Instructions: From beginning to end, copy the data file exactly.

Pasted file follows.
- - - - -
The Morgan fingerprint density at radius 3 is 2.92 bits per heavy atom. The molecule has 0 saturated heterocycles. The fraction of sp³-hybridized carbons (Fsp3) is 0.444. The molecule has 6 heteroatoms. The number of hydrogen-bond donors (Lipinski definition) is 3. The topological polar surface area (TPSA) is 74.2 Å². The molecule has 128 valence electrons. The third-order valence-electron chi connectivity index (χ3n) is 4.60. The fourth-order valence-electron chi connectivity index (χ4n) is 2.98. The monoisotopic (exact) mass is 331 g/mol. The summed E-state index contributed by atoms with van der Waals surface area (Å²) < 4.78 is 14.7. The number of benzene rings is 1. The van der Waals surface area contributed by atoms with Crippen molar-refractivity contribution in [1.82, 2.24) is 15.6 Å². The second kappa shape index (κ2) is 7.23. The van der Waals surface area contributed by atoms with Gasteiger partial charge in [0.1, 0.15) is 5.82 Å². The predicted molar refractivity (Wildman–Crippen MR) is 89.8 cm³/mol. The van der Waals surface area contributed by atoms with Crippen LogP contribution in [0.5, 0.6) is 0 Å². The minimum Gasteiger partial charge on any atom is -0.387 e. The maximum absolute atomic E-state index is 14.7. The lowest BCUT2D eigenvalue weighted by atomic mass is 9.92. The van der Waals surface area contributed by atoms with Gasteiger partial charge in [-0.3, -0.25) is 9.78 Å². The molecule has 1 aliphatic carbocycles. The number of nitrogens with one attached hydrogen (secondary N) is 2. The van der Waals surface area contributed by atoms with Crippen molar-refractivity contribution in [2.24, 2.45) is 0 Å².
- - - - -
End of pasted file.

The Morgan fingerprint density at radius 3 is 2.92 bits per heavy atom. The molecule has 0 saturated heterocycles. The fraction of sp³-hybridized carbons (Fsp3) is 0.444. The molecule has 6 heteroatoms. The number of hydrogen-bond donors (Lipinski definition) is 3. The topological polar surface area (TPSA) is 74.2 Å². The molecule has 128 valence electrons. The third-order valence-electron chi connectivity index (χ3n) is 4.60. The fourth-order valence-electron chi connectivity index (χ4n) is 2.98. The monoisotopic (exact) mass is 331 g/mol. The summed E-state index contributed by atoms with van der Waals surface area (Å²) < 4.78 is 14.7. The number of benzene rings is 1. The van der Waals surface area contributed by atoms with Crippen molar-refractivity contribution in [1.82, 2.24) is 15.6 Å². The second kappa shape index (κ2) is 7.23. The van der Waals surface area contributed by atoms with Gasteiger partial charge in [0.1, 0.15) is 5.82 Å². The predicted molar refractivity (Wildman–Crippen MR) is 89.8 cm³/mol. The van der Waals surface area contributed by atoms with Crippen LogP contribution in [0.5, 0.6) is 0 Å². The minimum Gasteiger partial charge on any atom is -0.387 e. The maximum absolute atomic E-state index is 14.7. The lowest BCUT2D eigenvalue weighted by atomic mass is 9.92. The van der Waals surface area contributed by atoms with Gasteiger partial charge in [-0.3, -0.25) is 9.78 Å². The molecule has 1 aliphatic carbocycles. The number of nitrogens with one attached hydrogen (secondary N) is 2. The van der Waals surface area contributed by atoms with Crippen molar-refractivity contribution in [2.24, 2.45) is 0 Å².